# Crossed random effects and map_rect()

## Quick description

I have a multivariate model where the data are partitioned by three independent grouping factors (a,b,c); almost all combinations of each factor are present in the data in nearly equal numbers. Each response variable is a function of one or more latent variables, which are calculated from combination of population-level regression coefficients and random intercepts for each group.

I am considering parallelizing the model with map_rect(), and am debating how to split the model parameters into phi (global) and theta (local). The parameters Iâ€™ll be using in the mapped function are intercepts, betas (population-level regression coefficients), r_a, r_b, and r_c (random intercepts). The intercepts and betas will certainly go into phi, but Iâ€™m not as certain about the r_*. Each random effect level will be used in multiple shards, but each r_sum[i] = r_a[aa[i]] + r_b[bb[i]] + r_c[cc[i]] is only used once.

### Main question:

Does anyone have any intuition as to what effects making r_sum local vs. keeping all r_* in the global parameters would have on the expression graph?

## Extra details on the model

Iâ€™m working on what is essentially a Poisson-Multinomial model with an unknown N, where

\vec y_i \sim \text{Multinom}(N_i, \vec \theta_i)
N_i \sim \text{Poisson}(\lambda_i)

In practice, N_i is marginalized over and the model is expressed as a series of Poisson likelihoods of the type y_{k,i} \sim \text{Poisson}(\lambda_i \theta_{k,i}).

I believe the underlying process can be conceived as individuals transitioning along a sequence of states (3 or 7, depending on the data set). Each individual has the opportunity to stay in its current state or transition to the next; after a certain amount of time, the number of individuals in each state is counted, which becomes y_i.

The multinomial proportions \vec \theta are calculated from the transition rates \vec p as
\theta_{k,i} =(1 - p_{k,i}) \prod_{j=1}^{j=k-1} p_{j,i}, with the first and last states being \theta_{1,i} = (1 - p_{1,i}) and \theta_{K,i} = \prod_k p_{k,i}, respectively.

I am trying to estimate how a group of covariates (X) and grouping factors (a,b,c) affect \lambda and \vec p. Iâ€™m modeling them as:

\text{logit}(p_{k,i}) = \mu_k + X_{ [i,] } \vec \beta_k + r_{1,k}[a_i] + r_{2,k}[b_i] + r_{3,k}[c_i], with a similar formula for \lambda. r indicates a partially pooled parameter (i.e., a random effect) for one of the grouping factors.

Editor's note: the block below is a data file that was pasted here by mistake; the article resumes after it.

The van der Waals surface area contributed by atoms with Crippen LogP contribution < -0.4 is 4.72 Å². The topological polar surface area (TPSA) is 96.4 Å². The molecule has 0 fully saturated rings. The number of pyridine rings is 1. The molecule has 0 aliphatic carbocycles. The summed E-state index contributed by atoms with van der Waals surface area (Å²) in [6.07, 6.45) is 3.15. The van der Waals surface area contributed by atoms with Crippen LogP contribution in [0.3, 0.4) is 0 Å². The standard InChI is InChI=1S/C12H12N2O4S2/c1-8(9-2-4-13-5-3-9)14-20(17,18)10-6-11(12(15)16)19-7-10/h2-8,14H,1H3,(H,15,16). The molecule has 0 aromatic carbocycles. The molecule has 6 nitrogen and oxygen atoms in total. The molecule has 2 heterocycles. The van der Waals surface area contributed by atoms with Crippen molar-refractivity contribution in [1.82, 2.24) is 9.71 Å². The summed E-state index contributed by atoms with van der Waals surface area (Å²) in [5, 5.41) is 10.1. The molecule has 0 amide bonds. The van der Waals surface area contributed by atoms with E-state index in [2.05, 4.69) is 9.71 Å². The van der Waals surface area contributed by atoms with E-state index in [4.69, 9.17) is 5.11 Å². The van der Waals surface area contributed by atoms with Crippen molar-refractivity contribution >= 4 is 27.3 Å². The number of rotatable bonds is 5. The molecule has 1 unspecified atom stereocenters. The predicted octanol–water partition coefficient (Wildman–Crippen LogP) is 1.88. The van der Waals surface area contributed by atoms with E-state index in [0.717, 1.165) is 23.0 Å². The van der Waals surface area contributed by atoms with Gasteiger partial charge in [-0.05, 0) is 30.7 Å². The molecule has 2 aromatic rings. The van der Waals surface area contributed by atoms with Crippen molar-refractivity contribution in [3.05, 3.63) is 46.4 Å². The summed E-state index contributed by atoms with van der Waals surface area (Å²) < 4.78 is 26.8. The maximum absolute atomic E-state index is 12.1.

## Profiling

I used Stanâ€™s profiler to benchmark this with a relatively small subset of the data; the two parts of the model that contributed to the bulk of the runtime were defining the linear predictor (\vec \theta as a function of p) and the Poisson likelihood. The likelihood was implemented with reduce_sum() on a 48 core machine, and took about 5 times longer to run than the linear predictor. Within each reduce_sum() thread, Iâ€™m using a single vectorized poisson_log_lupmf(); switching to _lpmf has minimal performance changes.

I am not an expert on paralellization, but since nobody answered, Iâ€™ll give it a try.

If there are just three groups, Iâ€™d expect the difference between splitting the three associated parameters and sharing them across all slices to be minimal - the main overhead in paralellization is passing the parameters to each slice and then getting the gradients back. Passing 2 values more in each direction should have small impact.

With Poisson likelihood and large datasets, there might also be savings to be made with the â€śsufficient statisticsâ€ť trick. I.e. if some K rows in your dataset have identical values for all predictors, you can collapse them into one where you multiply the linear predictor by K and treat the sum of all outcomes as the single outcome: Sufficient statistic - Wikipedia

Hope that helps at least a little bit.

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